The morning was crisp which temperatures round 1 °C and for the first time I had to scrape ice from the windshield of my new car. While Skelleftehamn looks autumnal, other places as Hemavan or Kilpisjärvi have got the first snow these days. Even though I took my first winter bath already yesterday (water temperature 9.4 °C) it will be some time before winter comes to Skelleftehamn.

Time to collect some warm autumn colours and time for a strongly over-edited photo of the trees on a breakwater. It’s kitsch in some way, but I like it anyway.

A two-day journey to Stora Fjäderägg

There are so many wonderful and special locations to stay overnight in Northern Scandinavia. Many of them are quite far away as e.g. Låktatjåkko (590 km) or Kjølnes Fyr (970 km). Others are quite near.

Two days ago Annika and I started a two-day journey to such a place, unknown to both of us. Already the journey was interesting, since you cannot reach the destination by land. We started in Umeå and drove to Norrfjärden, where we parked the car and waited for the 8 o’clock ferry to the island Holmön. This ferry is operated by the Trafikverket (Swedish Transport Administration) and free of charge.

We had four hours to explore this island, part of the island group Holmöarna, that have 75 year-round inhabitants. The small village Byviken, where we arrived has a boat museum and a small shop, that is open all year. We went for a walk and discovered a nice place: Bergudden. There’s a lighthouse and you can rent rooms, on request even in wintertime.

We arrived back in time to wait for the departure of our next vehicle: Holmöslupen.

Holmöslupen is a chalupa, an old cutter-like sail boat which is a reconstruction of an old boat type as commonly used 100 years ago. It takes up to 12 passengers and you are allowed (and asked) to help with e.g. hoisting the sails. Life vests available, sailing experience not needed. This boat would bring us to our final destination.

The wind was so weak, that we sailed only a part and mostly used the motor. Otherwise the trip (planned to take 40 to 60 minutes) would have taken several hours. We passed the islands Trappskär and Lill-Fjäderägg before we arrived at our travel destination Stora Fjäderägg, an island of 1.8 km × 1.3 km.  Here’s a hostel driven by the STF (Swedish Tourist Association). The story of this hostel is worth to tell:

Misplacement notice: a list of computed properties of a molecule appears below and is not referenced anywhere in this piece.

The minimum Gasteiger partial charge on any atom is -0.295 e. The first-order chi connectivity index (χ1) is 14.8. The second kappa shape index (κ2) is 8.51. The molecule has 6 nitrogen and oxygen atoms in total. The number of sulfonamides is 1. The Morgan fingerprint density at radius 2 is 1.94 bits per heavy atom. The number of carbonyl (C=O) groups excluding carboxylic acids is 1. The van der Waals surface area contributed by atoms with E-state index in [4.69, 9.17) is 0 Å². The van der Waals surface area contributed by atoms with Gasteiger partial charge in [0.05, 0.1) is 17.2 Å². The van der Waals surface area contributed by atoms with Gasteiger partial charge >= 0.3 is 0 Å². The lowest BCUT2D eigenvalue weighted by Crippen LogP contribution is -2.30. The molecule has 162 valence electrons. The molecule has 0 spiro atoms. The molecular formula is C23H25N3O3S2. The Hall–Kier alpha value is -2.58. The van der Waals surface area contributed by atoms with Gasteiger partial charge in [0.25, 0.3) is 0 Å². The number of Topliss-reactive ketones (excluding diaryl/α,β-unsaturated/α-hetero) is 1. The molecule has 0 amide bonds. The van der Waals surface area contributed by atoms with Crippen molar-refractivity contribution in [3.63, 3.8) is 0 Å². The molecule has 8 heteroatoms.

After people of the boat museum were done with the building the Holmöslupen they asked themselves what to do with such a fine and seaworthy ship. It was them who had the idea to install a hostel on the uninhabited island Stora Fjäderägg just to give the chalupa a purpose. That’s why there is a hostel on a desert island in the Northern Baltic Sea and a wooden boat that transport the guests.

Some images of the island:

There is electricity on the island, there is mobile internet and there is drinking water. The latter comes from a well and especially this year you have to be economical with it due to the long period of dryness. Luckily it rained some days ago and the rain barrels were filled to the brim. The rain water is used for washing oneself and for the dishes. The hostel has a fully equipped kitchen, but you have to bring all food with you.

Annika and I had decided for one of the all-time travel dinners: spaghetti with pesto and parmesan cheese. It was very warm but not too hot to sit outside. We enjoyed our meal and watched the barn swallow feeding its six children that begged for food with open beaks. They seemed to be almost grown-up and hardly fitted into the small nest any more.

We were told, that there are many seals round Stora Fjäderägg and where to find them. Together with Annika I doubtfully followed the tiny path through the heath – I’ve never seen a single seal in the Swedish Baltic Sea since I moved here eight years ago. The ground became rocky and we had a view of the sea. First I saw a black spot on top of a grey spot. A seal on a rock? Then we saw round black spots floating back and forth – definitely seals, I never heard of swimming rocks … . I used a small tree for cover and creeped nearer. The back spot was a seal too and other seals were lying along a headland a bit farther away.